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Now, if the term London appeared 5 times in one paragraph <p> then you might be crossing the line. Structure is the key.
Exactly! I know of a particular hallway page (a bulleted list, pageone) that was probably hitting 30% kwd. Funny thing, a writer for US News and World Report didn't see it as a hallway page at all, but as a great "quick guide" for his readers and published it on their website.
Ther's also a difference in the percentage of occurrences of the words used individually or together in two or three word phrases. And not only the density, but where they are on the page and how they're used. It should look and read naturally.
Mind you - after a certain point - it won't help either.
should not get penalized - even though they have "hidden text" and the word test repeated dozens of times. Pages like this are what we could miss out on if google starts tightening the screws.
Notice - a smart search engine, like google, shouldn't/doesn't need to rely on those type of filters - as they should ignore the words after a certain point. Banning pages like that is the lazy way out.
[edited by: ciml at 10:18 am (utc) on Aug. 14, 2002]
[edit reason] URL Sig. Snipped [/edit]
I hope google sticks to that philosophy then. Sometimes I can't help but use the same keyword/word again and again, sometimes on its own and sometimes as part of a phrase. Its like using the word webmaster in webmasterworld....or www2 during a google update :) If they started banning pages purely because of "keyword proximity", then IMO, the world is a poorer place.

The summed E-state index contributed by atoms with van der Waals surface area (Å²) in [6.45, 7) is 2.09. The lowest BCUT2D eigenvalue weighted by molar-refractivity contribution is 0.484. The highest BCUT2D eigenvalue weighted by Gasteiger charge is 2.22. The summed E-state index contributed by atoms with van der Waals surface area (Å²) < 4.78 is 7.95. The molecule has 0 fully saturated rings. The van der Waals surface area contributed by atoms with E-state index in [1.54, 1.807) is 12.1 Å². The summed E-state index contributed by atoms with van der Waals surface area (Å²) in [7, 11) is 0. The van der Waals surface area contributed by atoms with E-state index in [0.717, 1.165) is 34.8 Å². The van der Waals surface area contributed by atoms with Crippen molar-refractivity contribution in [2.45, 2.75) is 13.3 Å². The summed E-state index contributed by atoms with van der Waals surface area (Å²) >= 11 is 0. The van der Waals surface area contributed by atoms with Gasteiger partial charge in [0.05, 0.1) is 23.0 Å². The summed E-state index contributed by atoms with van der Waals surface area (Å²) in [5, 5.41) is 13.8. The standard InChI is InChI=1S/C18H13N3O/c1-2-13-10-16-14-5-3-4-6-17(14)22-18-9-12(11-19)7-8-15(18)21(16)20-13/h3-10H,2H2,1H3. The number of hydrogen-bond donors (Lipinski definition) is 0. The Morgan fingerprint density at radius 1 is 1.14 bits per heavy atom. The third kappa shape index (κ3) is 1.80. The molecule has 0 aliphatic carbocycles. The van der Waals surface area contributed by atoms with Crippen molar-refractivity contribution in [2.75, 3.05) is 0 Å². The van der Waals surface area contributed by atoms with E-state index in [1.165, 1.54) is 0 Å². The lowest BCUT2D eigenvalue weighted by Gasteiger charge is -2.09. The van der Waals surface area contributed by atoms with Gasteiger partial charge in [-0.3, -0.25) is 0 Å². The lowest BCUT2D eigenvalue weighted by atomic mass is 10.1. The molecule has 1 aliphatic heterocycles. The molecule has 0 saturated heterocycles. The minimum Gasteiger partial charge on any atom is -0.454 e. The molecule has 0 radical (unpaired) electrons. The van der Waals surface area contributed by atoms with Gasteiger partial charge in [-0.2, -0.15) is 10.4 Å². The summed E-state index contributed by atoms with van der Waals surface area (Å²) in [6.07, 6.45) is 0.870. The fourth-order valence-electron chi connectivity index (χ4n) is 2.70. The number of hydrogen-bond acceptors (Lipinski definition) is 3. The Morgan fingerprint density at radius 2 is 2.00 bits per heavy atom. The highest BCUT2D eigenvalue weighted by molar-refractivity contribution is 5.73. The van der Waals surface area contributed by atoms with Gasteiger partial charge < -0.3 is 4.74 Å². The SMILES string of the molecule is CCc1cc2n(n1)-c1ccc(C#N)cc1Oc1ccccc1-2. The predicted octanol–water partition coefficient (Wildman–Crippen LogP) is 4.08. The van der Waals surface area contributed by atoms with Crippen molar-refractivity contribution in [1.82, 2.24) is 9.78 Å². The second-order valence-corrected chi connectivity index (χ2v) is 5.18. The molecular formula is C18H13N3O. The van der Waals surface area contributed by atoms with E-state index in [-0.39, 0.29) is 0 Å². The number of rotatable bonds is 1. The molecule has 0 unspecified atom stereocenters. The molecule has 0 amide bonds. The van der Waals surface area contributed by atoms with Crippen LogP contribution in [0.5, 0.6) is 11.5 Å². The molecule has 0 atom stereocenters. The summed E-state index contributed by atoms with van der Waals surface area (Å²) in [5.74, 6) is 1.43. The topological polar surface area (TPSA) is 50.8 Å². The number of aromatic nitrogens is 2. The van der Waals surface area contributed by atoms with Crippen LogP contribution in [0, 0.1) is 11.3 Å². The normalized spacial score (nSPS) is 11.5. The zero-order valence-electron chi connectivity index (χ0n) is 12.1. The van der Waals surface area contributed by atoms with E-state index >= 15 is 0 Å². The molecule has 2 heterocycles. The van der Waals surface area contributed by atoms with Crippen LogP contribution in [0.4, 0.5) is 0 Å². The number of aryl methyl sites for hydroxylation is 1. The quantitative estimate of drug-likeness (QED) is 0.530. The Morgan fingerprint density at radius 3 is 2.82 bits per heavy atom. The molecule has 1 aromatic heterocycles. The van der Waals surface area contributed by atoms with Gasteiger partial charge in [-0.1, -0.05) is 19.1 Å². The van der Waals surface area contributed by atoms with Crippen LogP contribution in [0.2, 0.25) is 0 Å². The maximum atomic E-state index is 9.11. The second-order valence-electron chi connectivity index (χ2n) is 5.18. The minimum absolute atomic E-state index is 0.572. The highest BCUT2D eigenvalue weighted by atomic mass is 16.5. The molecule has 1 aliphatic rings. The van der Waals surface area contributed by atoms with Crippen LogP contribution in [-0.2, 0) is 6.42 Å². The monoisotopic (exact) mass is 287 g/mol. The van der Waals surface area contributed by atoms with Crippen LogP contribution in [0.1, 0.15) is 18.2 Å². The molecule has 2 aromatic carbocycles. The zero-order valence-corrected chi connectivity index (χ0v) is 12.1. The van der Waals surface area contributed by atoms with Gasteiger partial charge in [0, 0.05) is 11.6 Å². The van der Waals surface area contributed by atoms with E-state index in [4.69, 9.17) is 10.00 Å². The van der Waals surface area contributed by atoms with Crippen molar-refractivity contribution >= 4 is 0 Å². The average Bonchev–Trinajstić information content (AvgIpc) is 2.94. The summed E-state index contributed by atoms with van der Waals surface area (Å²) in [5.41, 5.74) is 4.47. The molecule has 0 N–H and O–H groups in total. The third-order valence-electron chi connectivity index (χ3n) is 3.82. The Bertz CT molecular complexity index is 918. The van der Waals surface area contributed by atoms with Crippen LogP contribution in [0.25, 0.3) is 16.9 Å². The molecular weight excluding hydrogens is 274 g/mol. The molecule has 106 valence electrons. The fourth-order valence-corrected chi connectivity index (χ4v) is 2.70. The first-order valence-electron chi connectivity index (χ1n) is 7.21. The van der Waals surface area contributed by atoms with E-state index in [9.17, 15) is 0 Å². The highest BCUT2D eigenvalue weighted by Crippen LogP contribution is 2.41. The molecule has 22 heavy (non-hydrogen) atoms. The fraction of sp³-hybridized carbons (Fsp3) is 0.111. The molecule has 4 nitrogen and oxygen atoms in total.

I hope everyone doesn't start bumping a few extra keywords on their pages now - or it will become a problem ;)
As I see it, the problem exists only if Google thinks it does. If someone just throws a load of extra words onto a page than that isn't enough to make it get good rankings under anything remotely competitive.
I see this as being similar to the heavy cross-linking penalty that I believe used to (and still does in some circumstances?) give PR0. Those spam farms weren't helping their listings much (there are equally and more effective ways to use PR without doing that), but Google had to act when the by-product (old fashioned similar-content spam) was clogging up the results.